As the Rangers 2020-21 season progressed, I knew I wanted to complete a top-level analysis for centers Mika Zibanejad, Ryan Strome, and Filip Chytil. With the 2021 draft less than two months away, plenty of scenarios will be examined and proposed as to how the Rangers should handle their top three centers. While I think there are certain statistics that favor one player over another of the three, I think the best way to level set is to simply state that the Rangers have three decent to good NHL players at their disposal.
Part of the reason why I don’t spend a lot of time dabbling in trade rumors or proposals is because we don’t know how the Rangers rank Zibanejad, Strome, and Chytil. In order to realistically target another NHL-caliber center (whether by trade or UFA), we must first know who they would prefer (or intend) to keep in a Rangers uniform. They may want all three. I do not envy the decision Chris Drury and his staff must eventually make. I believe this is a somewhat significant crossroads as to how this roster will be built.
Instead of going player by player, I want to split up this analysis of the Rangers centers into offense, defense, and overall impacts. We’re also going to stick with a year-over-year POV seeing as we’re trying to get a sense of where the players have been and where they might go. And while we’re “diving in” per say, this is also meant to be more of an overview rather than an innately detailed analysis. As much as I like to find time to do this, in the end I am very much tossing darts (just like most, or all, of us).
Right off the hop there are three takeaways here, one per player. For Mika, you can see that his expected and actual even strength offense GAR & xGAR has been hovering at a high level for years. This makes sense – while Mika may not completely dominate a game, he is rarely outplayed, seeing as he’s firmly a good NHL center.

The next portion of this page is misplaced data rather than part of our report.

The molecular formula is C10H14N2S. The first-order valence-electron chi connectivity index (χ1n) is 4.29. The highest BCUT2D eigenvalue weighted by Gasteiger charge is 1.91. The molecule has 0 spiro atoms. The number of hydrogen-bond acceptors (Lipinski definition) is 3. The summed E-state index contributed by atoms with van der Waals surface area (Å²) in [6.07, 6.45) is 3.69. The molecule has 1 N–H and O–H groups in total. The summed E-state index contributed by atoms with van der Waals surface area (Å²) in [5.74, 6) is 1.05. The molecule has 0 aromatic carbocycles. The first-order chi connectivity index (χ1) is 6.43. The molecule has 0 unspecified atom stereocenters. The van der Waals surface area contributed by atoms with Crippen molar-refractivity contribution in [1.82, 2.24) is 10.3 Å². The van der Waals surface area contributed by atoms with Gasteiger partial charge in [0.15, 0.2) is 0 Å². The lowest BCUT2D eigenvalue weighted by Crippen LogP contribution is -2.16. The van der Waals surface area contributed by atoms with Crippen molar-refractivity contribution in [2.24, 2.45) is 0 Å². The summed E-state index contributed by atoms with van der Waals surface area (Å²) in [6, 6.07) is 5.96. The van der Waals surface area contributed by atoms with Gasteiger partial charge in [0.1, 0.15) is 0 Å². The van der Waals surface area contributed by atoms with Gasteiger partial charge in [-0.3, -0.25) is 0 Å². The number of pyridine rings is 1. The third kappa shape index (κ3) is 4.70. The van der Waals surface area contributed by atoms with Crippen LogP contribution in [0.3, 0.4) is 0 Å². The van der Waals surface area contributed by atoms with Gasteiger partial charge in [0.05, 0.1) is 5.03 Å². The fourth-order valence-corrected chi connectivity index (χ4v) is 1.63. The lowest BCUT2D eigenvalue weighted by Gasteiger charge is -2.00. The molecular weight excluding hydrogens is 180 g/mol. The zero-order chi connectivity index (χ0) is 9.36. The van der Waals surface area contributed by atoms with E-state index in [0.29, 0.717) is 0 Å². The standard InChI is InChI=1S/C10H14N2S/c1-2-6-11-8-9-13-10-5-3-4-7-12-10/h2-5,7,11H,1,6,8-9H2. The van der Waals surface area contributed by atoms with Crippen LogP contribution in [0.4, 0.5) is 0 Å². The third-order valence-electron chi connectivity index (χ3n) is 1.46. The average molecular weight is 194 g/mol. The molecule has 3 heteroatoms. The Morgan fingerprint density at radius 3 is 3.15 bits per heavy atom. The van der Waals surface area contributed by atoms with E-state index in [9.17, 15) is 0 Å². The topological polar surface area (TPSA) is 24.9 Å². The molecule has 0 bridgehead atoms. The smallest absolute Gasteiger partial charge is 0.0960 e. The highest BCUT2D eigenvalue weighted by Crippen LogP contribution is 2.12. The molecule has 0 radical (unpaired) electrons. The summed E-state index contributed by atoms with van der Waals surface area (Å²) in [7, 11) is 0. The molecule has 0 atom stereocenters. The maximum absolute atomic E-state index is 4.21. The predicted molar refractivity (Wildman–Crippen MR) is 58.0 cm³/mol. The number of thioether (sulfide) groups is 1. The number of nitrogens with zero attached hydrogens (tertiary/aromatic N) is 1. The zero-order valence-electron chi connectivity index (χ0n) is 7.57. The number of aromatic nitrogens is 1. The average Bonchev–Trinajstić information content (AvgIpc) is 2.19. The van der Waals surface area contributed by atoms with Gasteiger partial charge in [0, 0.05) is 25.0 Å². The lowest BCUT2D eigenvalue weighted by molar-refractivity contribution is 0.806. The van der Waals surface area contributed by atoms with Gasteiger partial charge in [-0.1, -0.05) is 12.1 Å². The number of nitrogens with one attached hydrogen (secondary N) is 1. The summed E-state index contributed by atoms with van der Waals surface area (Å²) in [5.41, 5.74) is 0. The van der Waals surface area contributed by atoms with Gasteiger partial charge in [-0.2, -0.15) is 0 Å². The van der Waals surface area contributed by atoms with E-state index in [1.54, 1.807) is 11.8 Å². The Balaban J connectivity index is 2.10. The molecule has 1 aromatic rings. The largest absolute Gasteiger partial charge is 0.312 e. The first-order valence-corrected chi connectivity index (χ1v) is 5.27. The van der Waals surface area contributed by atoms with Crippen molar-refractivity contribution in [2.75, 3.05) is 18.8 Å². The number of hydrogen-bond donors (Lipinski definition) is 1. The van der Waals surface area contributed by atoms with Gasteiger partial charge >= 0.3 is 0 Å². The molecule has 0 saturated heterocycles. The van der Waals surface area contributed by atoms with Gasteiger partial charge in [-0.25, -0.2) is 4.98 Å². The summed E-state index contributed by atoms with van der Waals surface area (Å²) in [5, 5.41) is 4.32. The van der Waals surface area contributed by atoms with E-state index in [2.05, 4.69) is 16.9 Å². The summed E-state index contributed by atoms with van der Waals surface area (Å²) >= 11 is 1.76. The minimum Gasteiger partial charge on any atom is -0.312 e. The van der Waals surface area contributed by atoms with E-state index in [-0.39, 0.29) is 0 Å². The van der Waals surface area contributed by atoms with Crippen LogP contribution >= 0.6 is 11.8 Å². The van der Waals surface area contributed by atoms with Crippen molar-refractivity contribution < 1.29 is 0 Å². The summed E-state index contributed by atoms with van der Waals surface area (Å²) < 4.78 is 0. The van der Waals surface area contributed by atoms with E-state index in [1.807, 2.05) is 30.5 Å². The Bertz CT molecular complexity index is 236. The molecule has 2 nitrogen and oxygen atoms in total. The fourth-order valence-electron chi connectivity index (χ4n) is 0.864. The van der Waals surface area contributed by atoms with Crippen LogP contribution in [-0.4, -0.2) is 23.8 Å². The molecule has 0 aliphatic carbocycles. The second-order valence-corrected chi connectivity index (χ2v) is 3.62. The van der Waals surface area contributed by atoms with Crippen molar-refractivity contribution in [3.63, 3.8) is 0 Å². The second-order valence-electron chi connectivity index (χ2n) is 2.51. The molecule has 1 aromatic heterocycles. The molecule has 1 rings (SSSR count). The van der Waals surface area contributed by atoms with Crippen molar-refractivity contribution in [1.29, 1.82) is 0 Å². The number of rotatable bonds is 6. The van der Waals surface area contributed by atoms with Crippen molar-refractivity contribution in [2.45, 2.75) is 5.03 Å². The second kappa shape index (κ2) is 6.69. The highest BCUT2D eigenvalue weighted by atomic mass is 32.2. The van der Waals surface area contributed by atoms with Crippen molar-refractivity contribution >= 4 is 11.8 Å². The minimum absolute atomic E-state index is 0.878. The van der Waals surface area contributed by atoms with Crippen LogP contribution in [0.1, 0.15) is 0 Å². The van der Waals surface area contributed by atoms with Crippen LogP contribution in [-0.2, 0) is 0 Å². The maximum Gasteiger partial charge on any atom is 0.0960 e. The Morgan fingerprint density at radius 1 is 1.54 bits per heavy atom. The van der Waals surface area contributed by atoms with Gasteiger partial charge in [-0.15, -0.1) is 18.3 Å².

Ryan Strome is also clearly a positive offensive player, but it’s the swing of the last couple of years that is more concerning rather than encouraging. For one, even if he’s “found his game” at the NHL level, given his age (to be 28 next year), this would likely indicate a peak in effectiveness. Furthermore, the gap between GAR and xGAR makes his regression risk higher.
Finally, Chytil showed more promise this year and his offensive GAR metrics support this. While it will be difficult for him to go even higher in these ratings, the fact that there’s a 22 year old playing effective hockey in the offensive zone, even in limited TOI, is reassuring.
The above graph will be unique to this section, but I like to look at the iXG/60 when discussing player decisions. I believe this is one of a few simple ways to look at if a player is consistently creating chances.
In the end, the themes are the same as the GAR/xGAR charts shown previously. Zibanejad has oscillated around that top ~30% line while Strome has come on strong as of late. Chytil has started strong so it’s, again, reassuring that he has many years before reaching his peak age range.
On defense is where the story of these three starts to get interesting. For Zibanejad, he has generally been an average or slightly below average defensive player in terms of GAR/xGAR at even strength. He had three strong years to start with the Rangers, but otherwise followed the team down the drain in the defensive zone. Overall, we can’t expect more than average in any given year for Mika going forward.